A 19th-century Gothic Revival “summer cottage”, Anglesea is located on Newport’s Cliff Walk,
opposite The Breakers. The home was originally constructed in 1880 for Walter Lewis of Philadelphia, from a design by Detlef Lienau, and was one of the earliest examples of the French influence in Newport.
The European-educated Lienau was one of America’s leading architects. He bought the French Second Empire style design to the U.S. on New York’s Fifth Avenue and introduced the mansard roof typified by the French chateau. He was cofounder of the American Institute of Architects. Anglesea is one of only 22 residences designed by Lienau.
Stonemasons and woodworkers from Italy, along with American craftsmen, built Anglesea, which was
designed to afford views of the sea from every angle. The home was expanded in 1896 by the Person family, which earned its fortune in the sarsaparilla business.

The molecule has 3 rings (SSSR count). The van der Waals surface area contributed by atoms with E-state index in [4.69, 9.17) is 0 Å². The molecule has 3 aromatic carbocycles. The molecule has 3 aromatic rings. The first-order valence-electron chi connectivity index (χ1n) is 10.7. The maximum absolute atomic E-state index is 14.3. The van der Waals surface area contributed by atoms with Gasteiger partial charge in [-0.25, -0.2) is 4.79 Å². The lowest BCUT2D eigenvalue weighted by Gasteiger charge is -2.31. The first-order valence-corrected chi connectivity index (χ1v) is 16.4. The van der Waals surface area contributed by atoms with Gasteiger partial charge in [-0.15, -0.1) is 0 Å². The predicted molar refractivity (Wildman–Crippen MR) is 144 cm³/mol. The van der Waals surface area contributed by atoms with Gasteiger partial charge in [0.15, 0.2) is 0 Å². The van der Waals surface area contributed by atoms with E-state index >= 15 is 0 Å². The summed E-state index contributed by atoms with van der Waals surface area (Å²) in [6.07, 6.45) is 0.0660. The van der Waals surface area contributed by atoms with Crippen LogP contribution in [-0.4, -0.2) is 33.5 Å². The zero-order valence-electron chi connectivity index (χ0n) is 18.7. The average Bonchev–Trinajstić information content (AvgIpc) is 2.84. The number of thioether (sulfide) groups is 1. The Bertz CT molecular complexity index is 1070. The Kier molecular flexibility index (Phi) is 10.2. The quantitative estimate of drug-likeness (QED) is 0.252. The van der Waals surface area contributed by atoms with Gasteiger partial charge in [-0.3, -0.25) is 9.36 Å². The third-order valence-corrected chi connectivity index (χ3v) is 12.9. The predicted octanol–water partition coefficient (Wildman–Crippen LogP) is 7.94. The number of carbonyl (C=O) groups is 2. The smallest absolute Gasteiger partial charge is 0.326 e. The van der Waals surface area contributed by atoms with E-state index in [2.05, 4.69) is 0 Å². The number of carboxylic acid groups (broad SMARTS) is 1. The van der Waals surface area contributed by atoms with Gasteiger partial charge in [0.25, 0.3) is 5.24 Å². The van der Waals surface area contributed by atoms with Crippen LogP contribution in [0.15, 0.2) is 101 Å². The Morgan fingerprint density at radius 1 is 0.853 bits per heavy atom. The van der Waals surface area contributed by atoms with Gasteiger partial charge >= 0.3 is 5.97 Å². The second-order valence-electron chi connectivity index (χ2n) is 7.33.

Alfred Carpionato expanded and renovated Anglesea from 1996-2003, with the assistance of internationally renowned architect Friedrich St. Florian. The renovation combined Mr. Carpionato's meticulous attention to detail with imaginative nuances, resulting in a home that reflects his personality, while honoring the spirit of the original Anglesea. Mr. Carpionato uses this residence for private functions.